How much does it cost to charge an electric car at home?
Charging up at home is always the cheapest and most convenient way to replenish your EV’s battery level, and this is why 90% of electric car owners charge their vehicles on their own property. If you’re wondering about the cost of charging electric cars in the UK your energy provider will have a say in this.
The average cost of electricity per kWh is currently 14p (you can find out what your electricity tariff’s unit cost is by checking your energy bill). Using a Nissan Leaf, as an example, the full cost of charging your vehicle at home would be £5.60:
Although some people with economy 7 electricity tariffs do already make the most of cheap overnight electricity to charge their electric cars, there has also been a recent emergence of EV charging tariffs. These new tariffs are available exclusively to electric car and van drivers. They offer incredibly low cost of off-peak electricity, sometimes dipping below 5p per kWh, which can reduce your motoring costs dramatically, cutting charging costs in half in some cases.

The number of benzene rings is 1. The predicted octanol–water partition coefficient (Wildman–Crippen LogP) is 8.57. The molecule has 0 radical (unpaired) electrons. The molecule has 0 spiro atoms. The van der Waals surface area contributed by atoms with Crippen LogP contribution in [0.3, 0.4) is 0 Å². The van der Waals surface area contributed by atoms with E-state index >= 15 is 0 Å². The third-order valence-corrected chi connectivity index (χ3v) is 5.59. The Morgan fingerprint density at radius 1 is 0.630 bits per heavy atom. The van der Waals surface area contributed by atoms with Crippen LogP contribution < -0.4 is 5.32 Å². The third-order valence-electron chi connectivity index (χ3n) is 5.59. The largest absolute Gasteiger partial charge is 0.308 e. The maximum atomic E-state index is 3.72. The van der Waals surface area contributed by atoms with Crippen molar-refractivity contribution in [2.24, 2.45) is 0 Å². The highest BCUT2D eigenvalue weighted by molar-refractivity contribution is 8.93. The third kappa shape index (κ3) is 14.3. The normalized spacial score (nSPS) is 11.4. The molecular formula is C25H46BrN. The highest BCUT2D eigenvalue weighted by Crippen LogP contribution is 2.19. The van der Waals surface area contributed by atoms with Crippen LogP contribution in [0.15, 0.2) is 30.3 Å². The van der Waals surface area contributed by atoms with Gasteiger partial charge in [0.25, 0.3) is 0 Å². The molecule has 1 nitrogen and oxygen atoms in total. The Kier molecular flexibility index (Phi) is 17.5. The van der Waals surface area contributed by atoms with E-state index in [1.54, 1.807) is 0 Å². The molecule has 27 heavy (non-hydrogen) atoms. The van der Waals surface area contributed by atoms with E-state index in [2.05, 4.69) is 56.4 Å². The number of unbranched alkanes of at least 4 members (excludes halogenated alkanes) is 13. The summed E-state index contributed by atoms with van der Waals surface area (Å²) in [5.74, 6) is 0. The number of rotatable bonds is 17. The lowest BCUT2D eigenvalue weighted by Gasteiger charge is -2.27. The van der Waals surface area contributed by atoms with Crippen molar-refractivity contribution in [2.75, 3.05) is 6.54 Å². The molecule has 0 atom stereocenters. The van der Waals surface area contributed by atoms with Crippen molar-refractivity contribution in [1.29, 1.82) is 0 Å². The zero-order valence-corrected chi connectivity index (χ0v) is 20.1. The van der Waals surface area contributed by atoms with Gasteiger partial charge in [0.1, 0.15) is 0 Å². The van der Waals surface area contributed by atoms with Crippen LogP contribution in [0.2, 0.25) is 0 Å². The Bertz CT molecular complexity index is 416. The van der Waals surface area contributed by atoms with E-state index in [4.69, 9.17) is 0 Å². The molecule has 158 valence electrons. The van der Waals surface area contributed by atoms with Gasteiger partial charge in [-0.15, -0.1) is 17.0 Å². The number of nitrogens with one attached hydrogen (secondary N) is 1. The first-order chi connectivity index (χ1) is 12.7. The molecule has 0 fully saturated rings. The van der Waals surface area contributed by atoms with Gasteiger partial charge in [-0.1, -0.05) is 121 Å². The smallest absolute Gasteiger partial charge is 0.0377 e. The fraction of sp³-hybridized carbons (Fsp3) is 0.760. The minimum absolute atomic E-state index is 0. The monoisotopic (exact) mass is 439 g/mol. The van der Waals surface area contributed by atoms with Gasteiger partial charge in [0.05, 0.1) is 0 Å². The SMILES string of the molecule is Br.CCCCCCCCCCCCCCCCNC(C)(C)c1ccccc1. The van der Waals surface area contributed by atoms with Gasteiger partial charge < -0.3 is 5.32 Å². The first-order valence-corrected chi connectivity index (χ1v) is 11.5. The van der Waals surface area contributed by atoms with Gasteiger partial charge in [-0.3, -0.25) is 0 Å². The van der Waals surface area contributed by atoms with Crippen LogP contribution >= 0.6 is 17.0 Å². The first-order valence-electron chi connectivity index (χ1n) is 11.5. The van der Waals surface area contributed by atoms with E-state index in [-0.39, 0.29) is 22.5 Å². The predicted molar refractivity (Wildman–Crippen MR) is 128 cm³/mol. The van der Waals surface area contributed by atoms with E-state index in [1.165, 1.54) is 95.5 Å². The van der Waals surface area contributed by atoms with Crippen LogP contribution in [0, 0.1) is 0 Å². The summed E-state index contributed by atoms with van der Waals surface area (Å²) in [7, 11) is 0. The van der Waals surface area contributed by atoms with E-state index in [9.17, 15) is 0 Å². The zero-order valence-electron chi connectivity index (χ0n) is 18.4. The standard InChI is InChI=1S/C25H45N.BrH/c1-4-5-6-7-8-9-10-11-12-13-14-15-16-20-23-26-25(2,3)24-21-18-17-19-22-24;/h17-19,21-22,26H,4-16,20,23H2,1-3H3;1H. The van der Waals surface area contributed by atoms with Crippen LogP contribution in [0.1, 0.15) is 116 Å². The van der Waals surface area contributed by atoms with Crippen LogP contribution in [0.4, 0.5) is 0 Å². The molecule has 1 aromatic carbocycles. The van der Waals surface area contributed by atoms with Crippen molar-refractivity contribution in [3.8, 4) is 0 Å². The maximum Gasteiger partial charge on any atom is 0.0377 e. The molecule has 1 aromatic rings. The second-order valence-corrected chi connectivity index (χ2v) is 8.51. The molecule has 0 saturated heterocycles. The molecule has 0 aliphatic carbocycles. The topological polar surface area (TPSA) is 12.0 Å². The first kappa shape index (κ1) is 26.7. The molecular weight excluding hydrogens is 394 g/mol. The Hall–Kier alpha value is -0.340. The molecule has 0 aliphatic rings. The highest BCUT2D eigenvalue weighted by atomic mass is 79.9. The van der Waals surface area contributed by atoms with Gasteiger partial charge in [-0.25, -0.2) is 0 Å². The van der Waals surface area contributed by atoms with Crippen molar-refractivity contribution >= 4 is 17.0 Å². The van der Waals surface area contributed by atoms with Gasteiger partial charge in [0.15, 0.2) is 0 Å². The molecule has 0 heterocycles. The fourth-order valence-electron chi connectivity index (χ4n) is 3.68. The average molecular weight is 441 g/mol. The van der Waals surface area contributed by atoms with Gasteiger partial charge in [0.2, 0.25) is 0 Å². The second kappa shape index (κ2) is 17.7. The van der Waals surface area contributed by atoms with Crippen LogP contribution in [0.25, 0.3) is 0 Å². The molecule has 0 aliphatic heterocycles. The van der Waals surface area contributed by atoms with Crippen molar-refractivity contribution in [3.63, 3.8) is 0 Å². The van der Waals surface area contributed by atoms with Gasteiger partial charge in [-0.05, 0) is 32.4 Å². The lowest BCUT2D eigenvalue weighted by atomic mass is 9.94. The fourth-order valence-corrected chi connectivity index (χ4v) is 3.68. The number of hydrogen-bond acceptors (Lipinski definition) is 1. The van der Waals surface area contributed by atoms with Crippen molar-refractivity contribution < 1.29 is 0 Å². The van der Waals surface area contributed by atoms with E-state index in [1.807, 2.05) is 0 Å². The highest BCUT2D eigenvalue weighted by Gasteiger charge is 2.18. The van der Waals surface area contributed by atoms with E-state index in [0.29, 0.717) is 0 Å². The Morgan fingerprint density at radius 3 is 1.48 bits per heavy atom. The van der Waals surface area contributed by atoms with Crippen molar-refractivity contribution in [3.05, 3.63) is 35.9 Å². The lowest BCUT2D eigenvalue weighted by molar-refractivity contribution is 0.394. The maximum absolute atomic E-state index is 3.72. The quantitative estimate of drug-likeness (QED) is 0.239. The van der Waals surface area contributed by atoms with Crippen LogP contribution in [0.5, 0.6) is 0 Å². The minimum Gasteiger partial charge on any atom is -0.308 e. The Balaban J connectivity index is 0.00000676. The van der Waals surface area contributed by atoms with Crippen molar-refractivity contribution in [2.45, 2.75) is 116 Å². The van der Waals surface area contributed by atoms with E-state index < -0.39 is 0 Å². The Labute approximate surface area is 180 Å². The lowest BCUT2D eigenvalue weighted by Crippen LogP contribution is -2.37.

Fluctuating energy prices within a tariff could lead you to think it’s too complicated to work out how much it costs to charge an electric car, this simply isn’t the case. Especially as you can program your car to only charge up between certain times, perfect for leaving it plugged in overnight to charge when your carefully chosen tariff kicks in.